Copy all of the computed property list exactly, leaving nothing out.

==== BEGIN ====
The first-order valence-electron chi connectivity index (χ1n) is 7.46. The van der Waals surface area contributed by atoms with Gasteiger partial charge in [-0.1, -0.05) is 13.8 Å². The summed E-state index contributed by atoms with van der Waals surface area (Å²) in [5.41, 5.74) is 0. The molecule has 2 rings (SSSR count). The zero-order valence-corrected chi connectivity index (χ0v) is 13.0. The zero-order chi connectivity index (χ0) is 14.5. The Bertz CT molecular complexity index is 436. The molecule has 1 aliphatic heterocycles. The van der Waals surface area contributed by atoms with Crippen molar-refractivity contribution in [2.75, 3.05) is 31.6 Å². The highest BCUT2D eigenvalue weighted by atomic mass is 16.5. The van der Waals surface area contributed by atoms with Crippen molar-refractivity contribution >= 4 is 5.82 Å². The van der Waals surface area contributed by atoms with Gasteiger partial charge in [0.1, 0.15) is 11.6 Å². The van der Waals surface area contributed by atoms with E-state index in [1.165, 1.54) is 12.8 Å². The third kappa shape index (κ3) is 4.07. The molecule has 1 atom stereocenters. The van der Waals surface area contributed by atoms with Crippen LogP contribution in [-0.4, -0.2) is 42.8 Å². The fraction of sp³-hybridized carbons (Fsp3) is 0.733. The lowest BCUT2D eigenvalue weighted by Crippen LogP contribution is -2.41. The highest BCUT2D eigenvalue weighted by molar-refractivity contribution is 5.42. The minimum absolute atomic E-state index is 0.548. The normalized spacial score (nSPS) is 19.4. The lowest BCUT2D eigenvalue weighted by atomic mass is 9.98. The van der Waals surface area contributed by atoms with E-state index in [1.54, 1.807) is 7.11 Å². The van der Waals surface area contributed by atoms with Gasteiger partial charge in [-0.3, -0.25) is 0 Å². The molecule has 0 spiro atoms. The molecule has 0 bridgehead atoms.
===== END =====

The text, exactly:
The first-order valence-electron chi connectivity index (χ1n) is 7.46. The van der Waals surface area contributed by atoms with Gasteiger partial charge in [-0.1, -0.05) is 13.8 Å². The summed E-state index contributed by atoms with van der Waals surface area (Å²) in [5.41, 5.74) is 0. The molecule has 2 rings (SSSR count). The zero-order valence-corrected chi connectivity index (χ0v) is 13.0. The zero-order chi connectivity index (χ0) is 14.5. The Bertz CT molecular complexity index is 436. The molecule has 1 aliphatic heterocycles. The van der Waals surface area contributed by atoms with Crippen molar-refractivity contribution in [2.75, 3.05) is 31.6 Å². The highest BCUT2D eigenvalue weighted by atomic mass is 16.5. The van der Waals surface area contributed by atoms with Crippen molar-refractivity contribution >= 4 is 5.82 Å². The van der Waals surface area contributed by atoms with Gasteiger partial charge in [0.1, 0.15) is 11.6 Å². The van der Waals surface area contributed by atoms with E-state index in [1.165, 1.54) is 12.8 Å². The third kappa shape index (κ3) is 4.07. The molecule has 1 atom stereocenters. The van der Waals surface area contributed by atoms with Crippen LogP contribution in [-0.4, -0.2) is 42.8 Å². The fraction of sp³-hybridized carbons (Fsp3) is 0.733. The lowest BCUT2D eigenvalue weighted by Crippen LogP contribution is -2.41. The highest BCUT2D eigenvalue weighted by molar-refractivity contribution is 5.42. The minimum absolute atomic E-state index is 0.548. The normalized spacial score (nSPS) is 19.4. The lowest BCUT2D eigenvalue weighted by atomic mass is 9.98. The van der Waals surface area contributed by atoms with E-state index in [1.54, 1.807) is 7.11 Å². The van der Waals surface area contributed by atoms with Gasteiger partial charge in [-0.3, -0.25) is 0 Å². The molecule has 0 spiro atoms. The molecule has 0 bridgehead atoms.